Your smear test and HPV

If you read no further PLEASE go for your smear test.

In Wales in 2017, 167 women were diagnosed with cervical cancer and 54 women lost their lives to cervical cancer. So attending your smear test is important.

Today I met with Jo’s Cervical Trust who do fantastic work in raising awareness around the smear test and making cervical cancer a thing of the past. Their #smearforasmear campaign is in its sixth year and this year is focussing on the stigma and myths surrounding the smear test and HPV (human papillomavirus).


In Wales the cervical screening programme now tests for HPV first. While this is a more sensitive test, it means that more women will be told they have HPV so the Trust want women feel informed and comfortable when they get their results.

This means knowing what HPV is.

HPV is a very common virus that 80% of the population will have at point in their lives.

There are around 200 types of HPV of which 13 high risk types are linked to cervical cancer.

It is passed on through skin to skin contact of the genital area. The immune system usually clears the virus without the need for treatment.

But there is a lot of stigma around this common virus.

HPV vaccination is estimated to save 400 lives a year.


Cervical screening attendance amongst 25-64 year olds is too low in both Cwm Taf Morgannwg (72.85) and Aneurin Bevan (74.3%) health board areas.

We need to increase the screening rates so we can improve detection and treatment rates.

That is why I support the work of Jo’s cervical cancer trust.

Public Health Wales also provide accessible information about the smear test. You can read more here 

Strategy for our veterans and Armed Forces veterans update

The work that our Welsh Government do for, and with, veterans is important. So I was pleased to read the Deputy Minister’s update on the strategy in Wales. More here:




The Strategy for our Veterans and the Armed Forces Veterans Scoping Exercise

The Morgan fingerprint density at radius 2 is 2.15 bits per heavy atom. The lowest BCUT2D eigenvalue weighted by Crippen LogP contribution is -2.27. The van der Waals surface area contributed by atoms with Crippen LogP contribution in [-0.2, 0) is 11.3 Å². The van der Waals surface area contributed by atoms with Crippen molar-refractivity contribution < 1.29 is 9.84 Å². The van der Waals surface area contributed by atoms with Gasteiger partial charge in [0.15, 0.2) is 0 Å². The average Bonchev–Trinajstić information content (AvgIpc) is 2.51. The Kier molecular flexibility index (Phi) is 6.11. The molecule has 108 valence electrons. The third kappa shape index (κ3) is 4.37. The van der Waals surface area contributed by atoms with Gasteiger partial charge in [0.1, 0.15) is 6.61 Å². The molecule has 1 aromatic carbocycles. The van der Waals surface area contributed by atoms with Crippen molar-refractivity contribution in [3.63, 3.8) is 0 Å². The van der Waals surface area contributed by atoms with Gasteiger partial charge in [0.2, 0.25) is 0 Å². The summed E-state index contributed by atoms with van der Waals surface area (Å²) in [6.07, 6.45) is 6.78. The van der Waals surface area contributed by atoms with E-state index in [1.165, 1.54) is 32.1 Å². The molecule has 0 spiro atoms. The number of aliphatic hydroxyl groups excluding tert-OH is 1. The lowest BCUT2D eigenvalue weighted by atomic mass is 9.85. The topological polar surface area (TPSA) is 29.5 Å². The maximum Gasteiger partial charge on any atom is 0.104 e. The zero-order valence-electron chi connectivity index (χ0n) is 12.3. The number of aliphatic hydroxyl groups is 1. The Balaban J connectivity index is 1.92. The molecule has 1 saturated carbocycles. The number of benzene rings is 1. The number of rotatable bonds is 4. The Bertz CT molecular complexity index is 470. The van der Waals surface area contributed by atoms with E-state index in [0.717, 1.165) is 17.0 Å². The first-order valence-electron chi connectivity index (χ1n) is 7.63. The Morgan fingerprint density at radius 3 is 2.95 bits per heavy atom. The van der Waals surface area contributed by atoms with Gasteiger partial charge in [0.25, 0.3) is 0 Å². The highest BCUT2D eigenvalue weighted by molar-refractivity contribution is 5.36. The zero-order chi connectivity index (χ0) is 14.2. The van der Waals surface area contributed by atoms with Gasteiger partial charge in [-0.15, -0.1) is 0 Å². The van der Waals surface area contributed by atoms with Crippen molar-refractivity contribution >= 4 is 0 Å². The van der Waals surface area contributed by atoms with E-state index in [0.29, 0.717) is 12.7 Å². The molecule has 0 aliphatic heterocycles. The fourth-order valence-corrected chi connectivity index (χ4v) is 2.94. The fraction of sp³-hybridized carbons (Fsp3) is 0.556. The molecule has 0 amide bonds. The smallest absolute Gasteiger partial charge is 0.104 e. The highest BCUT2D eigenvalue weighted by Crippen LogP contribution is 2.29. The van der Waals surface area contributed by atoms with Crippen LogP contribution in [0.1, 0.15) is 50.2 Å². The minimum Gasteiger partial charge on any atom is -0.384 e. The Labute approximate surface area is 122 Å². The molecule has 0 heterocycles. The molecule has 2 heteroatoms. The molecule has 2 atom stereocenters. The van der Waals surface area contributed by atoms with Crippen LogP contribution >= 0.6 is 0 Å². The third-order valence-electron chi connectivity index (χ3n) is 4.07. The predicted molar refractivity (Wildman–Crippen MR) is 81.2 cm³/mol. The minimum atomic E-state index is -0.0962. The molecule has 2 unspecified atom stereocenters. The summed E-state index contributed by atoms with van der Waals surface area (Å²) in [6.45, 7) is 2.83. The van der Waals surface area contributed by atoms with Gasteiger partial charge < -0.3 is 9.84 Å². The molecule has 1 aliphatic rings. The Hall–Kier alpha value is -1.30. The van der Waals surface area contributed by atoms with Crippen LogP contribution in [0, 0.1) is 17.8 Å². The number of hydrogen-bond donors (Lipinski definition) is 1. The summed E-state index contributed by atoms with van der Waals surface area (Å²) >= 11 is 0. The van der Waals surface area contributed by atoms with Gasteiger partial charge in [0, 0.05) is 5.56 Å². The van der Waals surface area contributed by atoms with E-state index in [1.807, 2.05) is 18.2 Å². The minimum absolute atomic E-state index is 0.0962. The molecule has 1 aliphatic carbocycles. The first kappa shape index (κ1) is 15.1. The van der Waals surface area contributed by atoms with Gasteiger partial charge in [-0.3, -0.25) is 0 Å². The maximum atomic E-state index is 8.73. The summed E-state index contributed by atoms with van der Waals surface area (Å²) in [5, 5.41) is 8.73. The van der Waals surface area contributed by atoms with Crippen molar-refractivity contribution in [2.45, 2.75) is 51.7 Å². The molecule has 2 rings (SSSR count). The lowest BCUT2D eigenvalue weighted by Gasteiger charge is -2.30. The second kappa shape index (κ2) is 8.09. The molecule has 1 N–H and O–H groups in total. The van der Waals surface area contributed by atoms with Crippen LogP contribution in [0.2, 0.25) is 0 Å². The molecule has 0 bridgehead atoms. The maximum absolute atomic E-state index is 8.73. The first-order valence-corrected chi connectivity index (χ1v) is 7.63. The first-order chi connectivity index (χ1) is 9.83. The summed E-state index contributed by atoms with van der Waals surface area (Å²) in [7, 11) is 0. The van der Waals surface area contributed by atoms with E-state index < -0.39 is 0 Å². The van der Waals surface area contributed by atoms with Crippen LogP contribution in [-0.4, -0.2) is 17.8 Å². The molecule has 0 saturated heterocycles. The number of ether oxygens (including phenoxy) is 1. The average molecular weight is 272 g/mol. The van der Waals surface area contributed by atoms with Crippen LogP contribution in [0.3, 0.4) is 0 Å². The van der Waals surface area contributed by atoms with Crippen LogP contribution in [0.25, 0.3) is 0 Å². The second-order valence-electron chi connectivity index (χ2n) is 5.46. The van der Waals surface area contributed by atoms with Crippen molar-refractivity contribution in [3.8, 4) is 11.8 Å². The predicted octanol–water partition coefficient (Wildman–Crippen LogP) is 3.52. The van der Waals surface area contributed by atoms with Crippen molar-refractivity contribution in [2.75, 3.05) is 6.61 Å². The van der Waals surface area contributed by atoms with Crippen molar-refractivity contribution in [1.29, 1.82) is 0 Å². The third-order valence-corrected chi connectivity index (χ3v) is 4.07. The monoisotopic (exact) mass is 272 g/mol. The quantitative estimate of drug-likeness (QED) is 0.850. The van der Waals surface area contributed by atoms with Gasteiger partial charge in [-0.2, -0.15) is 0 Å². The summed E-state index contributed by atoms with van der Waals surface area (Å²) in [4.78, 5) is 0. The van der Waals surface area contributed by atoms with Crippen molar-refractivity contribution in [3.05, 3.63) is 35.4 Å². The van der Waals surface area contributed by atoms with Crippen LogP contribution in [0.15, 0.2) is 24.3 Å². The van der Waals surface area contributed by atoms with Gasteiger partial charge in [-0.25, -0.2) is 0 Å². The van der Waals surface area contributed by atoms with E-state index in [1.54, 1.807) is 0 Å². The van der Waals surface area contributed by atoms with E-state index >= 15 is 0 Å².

DATE 22 January 2020.
BY Hannah Blythyn, Deputy Minister for Housing and Local Government.


Our veterans, those still serving in the Armed Forces, and their families, make a significant contribution to our communities and our country.  They rightly deserve our support and our gratitude for that contribution and for the sacrifices they have made, and continue to make, on our behalf.

On 14 November 2018, a written statement was laid before the Senedd outlining the Welsh Government’s commitment to the development of the first UK Strategy for our Veterans.  This strategy sets out the principles and aims needed to continue to meet the needs of older veterans as well as the wider veteran community over the next ten years. It also sets out the conditions for society to support and empower our veterans for the next 100 years.

In 2018/2019, in collaboration with the UK and Scottish Government, the Welsh Government carried out a scoping exercise.  The Wales Veterans Scoping Exercise is the Welsh Government’s contribution to the Veterans Strategy. The findings of the work provide the Welsh and UK Government’s with direct feedback from the veterans’ community in Wales on how services are currently delivered, gaps in service provision, and how improvements can be made. Today I am publishing these findings.

This important document, undertaken in collaboration with the Armed Forces Expert Group – which I Chair – and other key partner organisations, identifies gaps in support for veterans and their families.  It will inform how we target future support and ultimately seeks to improve the approach this Government and partner organisations will take to supporting our veterans and Armed Forces communities across Wales over the coming years.

The Wales Veterans Scoping Exercise can be found at:

The Strategy for our Veterans document can be found at:



Statement on Cwm Taf maternity services

Please see here copy of the Health Minister’s statement on Cwm Taf maternity services.

TITLE Update on Maternity Services and Targeted Intervention – Cwm Taf Morgannwg University Health Board
DATE 21 January 2020
BY Vaughan Gething AM, Minister for Health and Social Services


Llywydd, further to my Written Statement yesterday, I wanted to take the opportunity to update Members on the range of actions underway to secure improvements both in maternity services and the wider quality and governance arrangements across Cwm Taf Morgannwg University Health Board.

Yesterday I also published the second update report from the Independent Maternity Services Oversight PaneI. I’m sure we will all be encouraged by the overall assessment provided by the Independent Panel, that there has been good progress in implementing the recommendations made by the Royal Colleges’ following their review of maternity services last year.

Importantly, and in the words of the Panel members, they are now ‘cautiously optimistic’ that longer-term sustainable improvements will be achieved.

The Panel has assessed evidence which has provided them with reasonable assurance that a further 25 recommendations have been delivered since they last reported. This includes:

  • improvements in both the quality and uptake of training for both medical and midwifery staff, underpinned by robust plans for continued delivery;
  • having a comprehensive clinical governance framework in place which is resulting in improvements in clinical practice;